Trial access is now available to the e-resource The Chernobyl Files: Declassified Documents of the Ukrainian KGB at the following link:
The trial will run through to 1 November 2019.
We want to know what you think about this e-resource and how it permanent access to it might be useful to you in the future. Please provide your thoughts using the feedback form here:
Here is East View’s description of ‘The Chernobyl Files’:
“The collection contains reports prepared for and by a variety of Soviet and Ukrainian government agencies, such as the KGB, documenting and detailing the most important developments in the wake of [the explosion of the Chernobyl Nuclear Power Plant on April 26, 1986 in the Ukrainian city of Pryp’iat’], but also internal reports and investigations on the its various causes. These include the problems with the design of the NPP, and the extent of the Soviet and Ukrainian government knowledge on many of the shortcomings that made the Chernobyl meltdown not only possible but in a sense inevitable.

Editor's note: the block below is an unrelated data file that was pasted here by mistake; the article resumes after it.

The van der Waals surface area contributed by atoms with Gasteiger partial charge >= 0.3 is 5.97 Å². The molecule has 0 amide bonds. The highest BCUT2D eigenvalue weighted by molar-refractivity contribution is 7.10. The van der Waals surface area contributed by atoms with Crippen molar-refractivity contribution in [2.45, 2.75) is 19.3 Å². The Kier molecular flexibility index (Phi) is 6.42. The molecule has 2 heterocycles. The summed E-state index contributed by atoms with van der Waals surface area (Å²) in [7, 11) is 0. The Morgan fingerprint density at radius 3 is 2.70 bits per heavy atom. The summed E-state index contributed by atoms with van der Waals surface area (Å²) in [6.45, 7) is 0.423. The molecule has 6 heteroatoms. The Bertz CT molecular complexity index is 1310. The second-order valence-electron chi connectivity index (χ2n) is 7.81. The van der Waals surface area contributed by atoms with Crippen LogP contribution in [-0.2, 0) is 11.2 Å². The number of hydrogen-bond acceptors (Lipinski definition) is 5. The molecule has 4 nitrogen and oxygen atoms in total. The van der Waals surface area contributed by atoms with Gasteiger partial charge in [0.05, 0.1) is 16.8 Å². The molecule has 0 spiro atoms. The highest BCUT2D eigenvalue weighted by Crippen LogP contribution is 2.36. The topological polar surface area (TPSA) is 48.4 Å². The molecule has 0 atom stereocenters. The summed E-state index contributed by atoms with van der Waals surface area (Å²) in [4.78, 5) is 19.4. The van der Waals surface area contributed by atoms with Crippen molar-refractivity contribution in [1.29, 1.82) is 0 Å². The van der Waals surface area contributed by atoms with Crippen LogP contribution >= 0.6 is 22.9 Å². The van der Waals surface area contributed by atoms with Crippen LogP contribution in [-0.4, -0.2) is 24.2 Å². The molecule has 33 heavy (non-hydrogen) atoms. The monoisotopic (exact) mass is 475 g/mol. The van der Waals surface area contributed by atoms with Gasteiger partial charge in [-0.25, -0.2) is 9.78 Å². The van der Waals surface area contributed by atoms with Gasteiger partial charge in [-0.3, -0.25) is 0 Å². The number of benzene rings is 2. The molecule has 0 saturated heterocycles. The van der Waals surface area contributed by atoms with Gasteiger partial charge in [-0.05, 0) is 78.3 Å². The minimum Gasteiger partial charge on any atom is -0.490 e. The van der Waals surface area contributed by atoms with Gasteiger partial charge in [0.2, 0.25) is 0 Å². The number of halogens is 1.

“Some of the most fascinating items from the collection are internal reports, communiques, and correspondences between various heads of local and regional KGB officials long before the tragedy. Some reports going as far back as the beginning phase of the construction of the plant provide solid documentary evidence of criminal neglect in the building process, the unwillingness of the authorities to address the issues raised by the KGB and its vast network of informants, and the subsequent attempts at cover-up. One such report provides a painstakingly detailed description of the use of subpar building materials offering up a particularly spectacular microcosm of corruption, theft, and neglect that underlined Soviet central planning.
“The collection also contains documents relating to the less known September 9, 1982 partial meltdown of the reactor Block no. 1, the subsequent mishandling of which was perhaps the first indication of the inevitability of the 1986 accident. All in all, the collection contains materials going as far back as 1971 and up to 1991 offering a unique window into the entire spectrum of the secret information circulating within the Soviet and Ukrainian governmental structures.”
Documents in the database are in Ukrainian and/or Russian.
The so called New Safe Confinement colloquially known as the second sarcophagus in 2018. Wikimedia Commons.